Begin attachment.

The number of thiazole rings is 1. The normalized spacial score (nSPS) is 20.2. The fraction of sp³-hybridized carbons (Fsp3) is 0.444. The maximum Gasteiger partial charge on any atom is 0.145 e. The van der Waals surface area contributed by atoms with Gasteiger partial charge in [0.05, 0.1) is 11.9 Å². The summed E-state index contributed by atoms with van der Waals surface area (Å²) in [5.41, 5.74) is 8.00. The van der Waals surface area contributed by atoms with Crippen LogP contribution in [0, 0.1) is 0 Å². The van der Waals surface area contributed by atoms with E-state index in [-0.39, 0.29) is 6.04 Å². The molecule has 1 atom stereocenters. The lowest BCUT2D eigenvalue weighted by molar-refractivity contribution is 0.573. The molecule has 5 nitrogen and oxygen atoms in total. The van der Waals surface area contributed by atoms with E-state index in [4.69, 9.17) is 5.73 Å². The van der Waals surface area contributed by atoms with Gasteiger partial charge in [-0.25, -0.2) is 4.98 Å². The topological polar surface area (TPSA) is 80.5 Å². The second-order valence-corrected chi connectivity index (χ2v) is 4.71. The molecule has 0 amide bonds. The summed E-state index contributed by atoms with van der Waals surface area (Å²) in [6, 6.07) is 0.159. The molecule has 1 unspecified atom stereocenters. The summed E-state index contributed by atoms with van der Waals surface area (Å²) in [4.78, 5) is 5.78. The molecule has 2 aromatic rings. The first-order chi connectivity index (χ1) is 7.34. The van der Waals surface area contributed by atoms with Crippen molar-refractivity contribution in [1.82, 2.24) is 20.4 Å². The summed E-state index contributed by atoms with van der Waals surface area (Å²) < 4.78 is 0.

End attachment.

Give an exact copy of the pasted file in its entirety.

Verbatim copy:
The number of thiazole rings is 1. The normalized spacial score (nSPS) is 20.2. The fraction of sp³-hybridized carbons (Fsp3) is 0.444. The maximum Gasteiger partial charge on any atom is 0.145 e. The van der Waals surface area contributed by atoms with Gasteiger partial charge in [0.05, 0.1) is 11.9 Å². The summed E-state index contributed by atoms with van der Waals surface area (Å²) in [5.41, 5.74) is 8.00. The van der Waals surface area contributed by atoms with Crippen LogP contribution in [0, 0.1) is 0 Å². The van der Waals surface area contributed by atoms with E-state index in [-0.39, 0.29) is 6.04 Å². The molecule has 1 atom stereocenters. The lowest BCUT2D eigenvalue weighted by molar-refractivity contribution is 0.573. The molecule has 5 nitrogen and oxygen atoms in total. The van der Waals surface area contributed by atoms with E-state index in [4.69, 9.17) is 5.73 Å². The van der Waals surface area contributed by atoms with Gasteiger partial charge in [-0.25, -0.2) is 4.98 Å². The topological polar surface area (TPSA) is 80.5 Å². The second-order valence-corrected chi connectivity index (χ2v) is 4.71. The molecule has 0 amide bonds. The summed E-state index contributed by atoms with van der Waals surface area (Å²) in [6, 6.07) is 0.159. The molecule has 1 unspecified atom stereocenters. The summed E-state index contributed by atoms with van der Waals surface area (Å²) in [4.78, 5) is 5.78. The molecule has 2 aromatic rings. The first-order chi connectivity index (χ1) is 7.34. The van der Waals surface area contributed by atoms with Crippen molar-refractivity contribution in [1.82, 2.24) is 20.4 Å². The summed E-state index contributed by atoms with van der Waals surface area (Å²) < 4.78 is 0.